Recently in Reading West Africa program Category
First, no department is an island. Universities are places where scholars in one field have opportunities to debate, collaborate with, and learn from scholars in very different fields. The loss of any department is a loss to every department at that institution. Knowing how to interpret cultural expressions and evaluate belief systems is as indispensable in the professional world as knowing how to use a computer. Second, what parent does not want his or her child to have access to literature, philosophy and the arts? Who thinks those are dispensable luxuries for educated professionals in an advanced society? You would have to have a very primitive view of the purpose of education to believe that the cultural heritage of humanity has no place in it. Finally, of course the humanities teach something. Their subject matter is culture, and since everything human beings do is mediated by culture -- by language, by representations, by systems of values and beliefs -- knowing how to understand other languages, interpret cultural expressions, and evaluate belief systems is as indispensable to functioning effectively in the professional world as knowing how to use a computer. This knowledge may or may not make you a better person; it can certainly make you more productive and successful in the workplace.
I hadn't seen this article from USF's student newspaper:
The opportunity to travel in Africa and publish a children's book for a small village does not come by very often. For junior Elizabeth Guerra, accomplishing just that was an experience of a lifetime. Guerra traveled to Burkina Faso, a small country in the heart of West Africa that is known to be one of the poorest countries in the world, "with about 80% of its population living in rural villages and earning their livings by working as subsistence farmers," Guerra said. For four months, Guerra traveled with a group of eight other students from September to December 2009 through the Santa Clara University Reading West Africa program.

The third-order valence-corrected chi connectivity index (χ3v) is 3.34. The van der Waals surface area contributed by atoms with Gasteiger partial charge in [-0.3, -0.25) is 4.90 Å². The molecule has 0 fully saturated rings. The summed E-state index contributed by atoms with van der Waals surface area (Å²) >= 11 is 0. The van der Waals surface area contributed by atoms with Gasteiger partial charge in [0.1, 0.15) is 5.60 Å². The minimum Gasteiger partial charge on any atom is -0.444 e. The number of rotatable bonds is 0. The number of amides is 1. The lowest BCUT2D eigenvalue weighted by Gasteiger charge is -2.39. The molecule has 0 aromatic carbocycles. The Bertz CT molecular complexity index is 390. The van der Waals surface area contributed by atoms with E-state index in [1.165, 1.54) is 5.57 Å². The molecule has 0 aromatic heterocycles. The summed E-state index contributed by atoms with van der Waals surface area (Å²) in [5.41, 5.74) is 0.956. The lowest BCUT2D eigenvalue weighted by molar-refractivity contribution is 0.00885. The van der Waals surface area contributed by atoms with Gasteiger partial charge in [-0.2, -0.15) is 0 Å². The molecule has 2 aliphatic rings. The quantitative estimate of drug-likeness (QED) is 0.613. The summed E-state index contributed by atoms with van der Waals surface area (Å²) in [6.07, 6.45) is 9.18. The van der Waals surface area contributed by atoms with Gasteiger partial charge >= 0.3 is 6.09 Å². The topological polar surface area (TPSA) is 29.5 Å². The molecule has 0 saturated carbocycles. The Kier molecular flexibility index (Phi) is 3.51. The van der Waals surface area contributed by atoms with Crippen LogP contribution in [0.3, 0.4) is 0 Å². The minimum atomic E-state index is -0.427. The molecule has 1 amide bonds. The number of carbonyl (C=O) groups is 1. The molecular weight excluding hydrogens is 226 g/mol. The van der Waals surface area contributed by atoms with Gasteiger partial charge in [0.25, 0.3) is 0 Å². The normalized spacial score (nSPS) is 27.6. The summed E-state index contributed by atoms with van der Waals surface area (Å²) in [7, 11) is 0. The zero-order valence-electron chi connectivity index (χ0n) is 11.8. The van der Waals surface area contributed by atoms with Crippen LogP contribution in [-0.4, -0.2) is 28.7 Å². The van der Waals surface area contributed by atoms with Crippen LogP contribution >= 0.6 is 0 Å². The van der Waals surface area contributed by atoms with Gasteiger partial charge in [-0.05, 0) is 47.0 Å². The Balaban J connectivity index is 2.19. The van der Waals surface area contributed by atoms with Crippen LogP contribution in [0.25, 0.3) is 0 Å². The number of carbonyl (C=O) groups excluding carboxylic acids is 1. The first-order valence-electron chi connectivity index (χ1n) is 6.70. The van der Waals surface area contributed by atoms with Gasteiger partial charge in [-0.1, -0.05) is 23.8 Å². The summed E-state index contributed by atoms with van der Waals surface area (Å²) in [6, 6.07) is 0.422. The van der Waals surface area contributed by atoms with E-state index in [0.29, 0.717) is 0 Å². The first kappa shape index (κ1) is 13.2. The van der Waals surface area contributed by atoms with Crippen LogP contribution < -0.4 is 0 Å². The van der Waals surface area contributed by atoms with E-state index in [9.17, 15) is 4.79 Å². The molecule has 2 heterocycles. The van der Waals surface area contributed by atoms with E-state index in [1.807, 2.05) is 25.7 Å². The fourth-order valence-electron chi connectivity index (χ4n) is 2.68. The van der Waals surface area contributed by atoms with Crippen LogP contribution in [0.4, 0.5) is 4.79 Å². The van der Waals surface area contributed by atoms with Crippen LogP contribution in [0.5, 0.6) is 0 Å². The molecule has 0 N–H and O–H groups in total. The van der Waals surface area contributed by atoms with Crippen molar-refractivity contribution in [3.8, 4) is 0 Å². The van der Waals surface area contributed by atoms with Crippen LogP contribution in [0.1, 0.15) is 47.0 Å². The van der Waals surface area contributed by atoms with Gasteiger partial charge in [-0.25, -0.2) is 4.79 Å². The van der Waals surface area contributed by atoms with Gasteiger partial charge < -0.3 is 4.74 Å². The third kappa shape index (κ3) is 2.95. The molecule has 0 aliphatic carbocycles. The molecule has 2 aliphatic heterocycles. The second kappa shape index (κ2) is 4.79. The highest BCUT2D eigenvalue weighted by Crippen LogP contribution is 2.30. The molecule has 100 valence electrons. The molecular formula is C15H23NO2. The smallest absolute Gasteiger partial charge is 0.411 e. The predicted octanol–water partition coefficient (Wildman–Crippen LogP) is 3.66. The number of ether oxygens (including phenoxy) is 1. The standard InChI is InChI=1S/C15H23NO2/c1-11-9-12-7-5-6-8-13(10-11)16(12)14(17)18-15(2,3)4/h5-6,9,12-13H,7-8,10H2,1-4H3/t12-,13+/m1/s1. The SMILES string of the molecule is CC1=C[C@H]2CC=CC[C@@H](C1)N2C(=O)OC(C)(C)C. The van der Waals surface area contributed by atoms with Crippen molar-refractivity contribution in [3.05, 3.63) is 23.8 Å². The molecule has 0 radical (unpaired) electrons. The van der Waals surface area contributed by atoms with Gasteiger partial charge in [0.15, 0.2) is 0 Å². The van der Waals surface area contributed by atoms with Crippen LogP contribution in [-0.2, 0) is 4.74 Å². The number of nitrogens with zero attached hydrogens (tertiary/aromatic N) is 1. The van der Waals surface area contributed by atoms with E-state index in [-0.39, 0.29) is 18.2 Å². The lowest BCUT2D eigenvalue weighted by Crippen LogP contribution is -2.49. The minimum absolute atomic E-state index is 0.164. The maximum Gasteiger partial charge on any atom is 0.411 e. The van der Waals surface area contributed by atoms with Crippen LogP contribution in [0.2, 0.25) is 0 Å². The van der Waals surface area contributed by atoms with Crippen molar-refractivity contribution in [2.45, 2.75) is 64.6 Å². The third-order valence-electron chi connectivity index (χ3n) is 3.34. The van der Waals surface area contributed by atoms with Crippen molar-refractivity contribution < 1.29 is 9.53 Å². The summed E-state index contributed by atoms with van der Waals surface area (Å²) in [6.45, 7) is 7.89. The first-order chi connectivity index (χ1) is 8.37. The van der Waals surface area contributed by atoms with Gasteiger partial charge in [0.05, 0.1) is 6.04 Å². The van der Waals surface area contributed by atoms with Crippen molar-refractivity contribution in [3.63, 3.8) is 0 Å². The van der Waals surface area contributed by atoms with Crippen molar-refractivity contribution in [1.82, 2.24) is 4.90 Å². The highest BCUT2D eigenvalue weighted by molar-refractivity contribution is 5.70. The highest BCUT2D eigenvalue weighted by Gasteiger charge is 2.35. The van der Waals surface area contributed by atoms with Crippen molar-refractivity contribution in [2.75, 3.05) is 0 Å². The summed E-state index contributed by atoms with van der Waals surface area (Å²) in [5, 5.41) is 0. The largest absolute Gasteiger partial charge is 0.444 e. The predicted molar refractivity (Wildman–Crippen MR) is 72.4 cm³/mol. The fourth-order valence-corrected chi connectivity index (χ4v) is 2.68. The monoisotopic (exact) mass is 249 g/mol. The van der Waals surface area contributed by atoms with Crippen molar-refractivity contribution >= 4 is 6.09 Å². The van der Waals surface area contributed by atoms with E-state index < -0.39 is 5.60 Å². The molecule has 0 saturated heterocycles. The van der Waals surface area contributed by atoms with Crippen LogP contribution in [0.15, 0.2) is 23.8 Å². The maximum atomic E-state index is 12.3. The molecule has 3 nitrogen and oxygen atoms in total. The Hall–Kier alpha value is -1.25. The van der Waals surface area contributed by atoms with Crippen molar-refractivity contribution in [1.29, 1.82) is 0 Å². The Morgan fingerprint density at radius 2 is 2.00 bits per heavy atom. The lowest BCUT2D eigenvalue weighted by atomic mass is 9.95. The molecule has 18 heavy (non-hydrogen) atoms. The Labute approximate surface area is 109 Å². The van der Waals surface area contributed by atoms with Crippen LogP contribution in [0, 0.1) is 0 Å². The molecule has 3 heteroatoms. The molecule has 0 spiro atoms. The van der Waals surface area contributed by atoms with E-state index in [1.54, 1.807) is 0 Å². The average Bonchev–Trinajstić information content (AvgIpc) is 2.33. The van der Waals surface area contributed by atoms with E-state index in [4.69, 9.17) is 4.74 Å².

For the beginning part of her stay, Guerra took classes in the capital city of Ouagadougou, studying economic development, community development, French literature and photography. The official language is actually French, since France colonized the country until Burkina Faso gained its independence in 1960 .
During the other half of her time in Africa, Guerra stayed in the rural village, Sara, in Burkina Faso for a total of 6 weeks. There, she shared a village house with one other student, and together they worked as librarian assistants in the village's library, which was established by Friends of African Village Libraries (FAVL) and the Non-Governmental Organization (NGO).
Le moral des bibliothécaires était bon. Elisée a été un peu direct avec eux a propos des problèmes tel que les erreurs sur les comptes, la bonne rédaction des rapports et la conduite des activités. Il a rappelé que de telles erreurs retardent le travail et peuvent avoir une incidence sur tout le système. Tout le monde a participé au débat, ils ont pris l'engagement de bien faire dorénavant. Mais la question majeure était la disponibilité de l'argent pour les fonds de roulement des bibliothèques. Les bibliothécaires disent que le manque d'argent dans les caisses fait qu'il est difficile de prendre des initiatives d'animation qui peuvent nécessiter de l'argent.
Le bureau à Hounde était bien. C'était un peu en désordre parcequ' il avait un gros paquet de livres en boites qui prenait beaucoup de place et qu'il fallait distribuer aux bibliothécaires. L'accueil était formidable, la famille de Donkoui était très accueillante (j'adore ses enfants) et on a très bien mangée. Moi j'ai découvert un délicieux plat qui s'appelle le nionkon (boules vertes avec feuilles d'haricot, graines de petit mil et de l'arachide). Mais dans l'ensemble tout s'est bien passé.
can you hear some French in there?